Shimwell played in two more FA Cup finals for Pool, losing to Newcastle in 1951, but part of the 11 which beat Bolton two years later. Capped once by England. A dislocated shoulder in 1955 virtually ended his Blackpool career and he was granted a free transfer to Oldham shortly afterwards. After footie, guess what he did? Pub landlord in the Peak District. Died in 1988 at the age of 68.



A big crowd favourite, the St Annes lad began his career at Blackpool, but hadn’t played a single game when Everton paid £90,000 to take him to Goodison.

The Toffees had seen Hills in a youth team match and loved him.

He returned to Blackpool in 1998, and went on to make almost 200 appearances (helping Pool win promotion in 2001, then scoring in the LDV Vans Final victory against Cambridge the following year) before departing for Gillingham in 2003.

Returned for the 2007-08 campaign, but couldn’t oust Stephen Crainey from the side. Now youth team coach.


Most famous for being the man who ate some dodgy scrambled egg on the morning of the 2002 LDV Vans Trophy Final and spending the game on the toilet rather than the pitch. He made 122 starts in four years between 2000 and ’04. Great lad, natural comedian, and hugely popular amongst team-mates and fans alike.


Worth a mention for that one fantastic season alone, when he burst on to the scene as a teenager and took League Two by storm in the 2000-01 promotion year under Steve McMahon. Coid was so good that Liverpool were reported to be weighing up a big-money bid.

Alas, a nightmare run of injuries (including running into a pitch roller at the training ground) scuppered any chances of the likeable Coid fulfilling his early promise. Spent a decade at the club before being allowed to depart on a free.


A cult-hero, joining Pool from QPR in 1995 (replacing Phil Brown, who then became Sam Allardyce’s non-playing assistant) and made 200 appearances over the next five years. Popular for his appearance – short shorts and socks rolled down – and for the way he bombed forward, even where was no need to.


One of the best modern-day bargain buys. Signed from Rotherham for a measly £30,000 in August 2006 a couple of days after skipper Peter Clarke had departed for Southend.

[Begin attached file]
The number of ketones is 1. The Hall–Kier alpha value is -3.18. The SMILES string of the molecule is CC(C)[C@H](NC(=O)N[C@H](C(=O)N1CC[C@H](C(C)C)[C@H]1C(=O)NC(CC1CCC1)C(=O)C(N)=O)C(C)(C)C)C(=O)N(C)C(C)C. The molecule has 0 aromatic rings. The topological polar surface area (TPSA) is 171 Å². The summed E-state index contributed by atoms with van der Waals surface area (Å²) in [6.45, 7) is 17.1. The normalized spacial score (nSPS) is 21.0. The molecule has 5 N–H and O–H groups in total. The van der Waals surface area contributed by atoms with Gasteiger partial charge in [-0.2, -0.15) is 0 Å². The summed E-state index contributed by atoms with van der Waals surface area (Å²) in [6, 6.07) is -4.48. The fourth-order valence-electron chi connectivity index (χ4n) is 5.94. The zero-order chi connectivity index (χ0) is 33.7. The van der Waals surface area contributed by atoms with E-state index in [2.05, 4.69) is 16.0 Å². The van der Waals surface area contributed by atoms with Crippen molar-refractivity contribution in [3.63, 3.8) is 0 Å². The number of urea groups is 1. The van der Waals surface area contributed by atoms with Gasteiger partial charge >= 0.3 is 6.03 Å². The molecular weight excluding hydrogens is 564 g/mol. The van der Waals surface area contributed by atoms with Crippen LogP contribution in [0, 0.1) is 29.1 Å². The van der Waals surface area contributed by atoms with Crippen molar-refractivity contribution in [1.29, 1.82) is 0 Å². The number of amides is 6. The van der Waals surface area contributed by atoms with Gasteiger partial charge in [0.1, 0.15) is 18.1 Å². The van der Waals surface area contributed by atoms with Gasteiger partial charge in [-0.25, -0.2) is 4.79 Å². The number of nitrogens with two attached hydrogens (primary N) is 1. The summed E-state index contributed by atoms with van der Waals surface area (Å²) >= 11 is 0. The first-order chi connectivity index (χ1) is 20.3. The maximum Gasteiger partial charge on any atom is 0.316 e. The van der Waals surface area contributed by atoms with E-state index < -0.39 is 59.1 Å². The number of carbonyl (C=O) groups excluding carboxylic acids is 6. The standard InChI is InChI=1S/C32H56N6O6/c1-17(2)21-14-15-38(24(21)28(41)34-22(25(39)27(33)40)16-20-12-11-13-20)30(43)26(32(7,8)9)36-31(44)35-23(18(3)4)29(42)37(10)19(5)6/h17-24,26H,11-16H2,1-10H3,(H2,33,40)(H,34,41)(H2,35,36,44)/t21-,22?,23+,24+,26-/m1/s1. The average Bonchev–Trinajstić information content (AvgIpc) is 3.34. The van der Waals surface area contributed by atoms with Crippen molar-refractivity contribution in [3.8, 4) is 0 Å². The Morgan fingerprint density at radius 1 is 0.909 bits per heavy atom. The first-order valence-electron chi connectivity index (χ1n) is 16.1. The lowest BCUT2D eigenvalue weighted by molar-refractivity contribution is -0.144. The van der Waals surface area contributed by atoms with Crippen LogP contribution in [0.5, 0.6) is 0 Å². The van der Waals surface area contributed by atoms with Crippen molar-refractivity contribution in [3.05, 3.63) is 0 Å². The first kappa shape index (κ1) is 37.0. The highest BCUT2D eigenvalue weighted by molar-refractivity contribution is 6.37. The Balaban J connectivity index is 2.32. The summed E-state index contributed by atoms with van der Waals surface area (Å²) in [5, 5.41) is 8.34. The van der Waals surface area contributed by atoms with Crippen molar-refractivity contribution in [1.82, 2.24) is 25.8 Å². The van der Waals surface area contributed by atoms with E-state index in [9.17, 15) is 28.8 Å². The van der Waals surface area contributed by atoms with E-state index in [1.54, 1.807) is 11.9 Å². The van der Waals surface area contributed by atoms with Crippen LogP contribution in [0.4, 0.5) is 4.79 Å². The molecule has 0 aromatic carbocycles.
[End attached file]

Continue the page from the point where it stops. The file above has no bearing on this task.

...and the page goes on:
It seemed a bit like a panic buy. Turns out it was one of the shrewdest bits of business Simon Grayson would ever do.

Barker became a huge fans’ favourite, turning in fantastic displays each week, mainly at right-back, occasionally at centre-half.

Just a shame he departed in summer 2009, on the eve of the Premier League promotion season, when hometown club Derby came calling.


Made his name at Burnley before moving to Bob Stokoe’s Blackpool in 1978. From 1981 to ’82, Pashley didn’t miss a game for two seasons.

That meant 106 consecutive appearances ... though a long way short of Georgie Mee’s record of 195 consecutive games for Pool in the 1920s.

Bizarrely spent a spell playing up front alongside Dave Bamber before leaving for Bury. Now youth team coach at back at first club Burnley.


Didn’t quite make the cut this time, but if he stays at Bloomfield Road for another few years he most certainly will do.

A terrific player, signed for a paltry £5,000 from Mansfield (who had just been relegated to the Conference), Baptiste is still only 26, but already has more than 350 career appearances to his name.

Helped Pool win promotion to the Premier League, but injury stopped him shining in the top flight.

An integral part of the side and one of the first names on the team-sheet, whether at full-back or centre-half.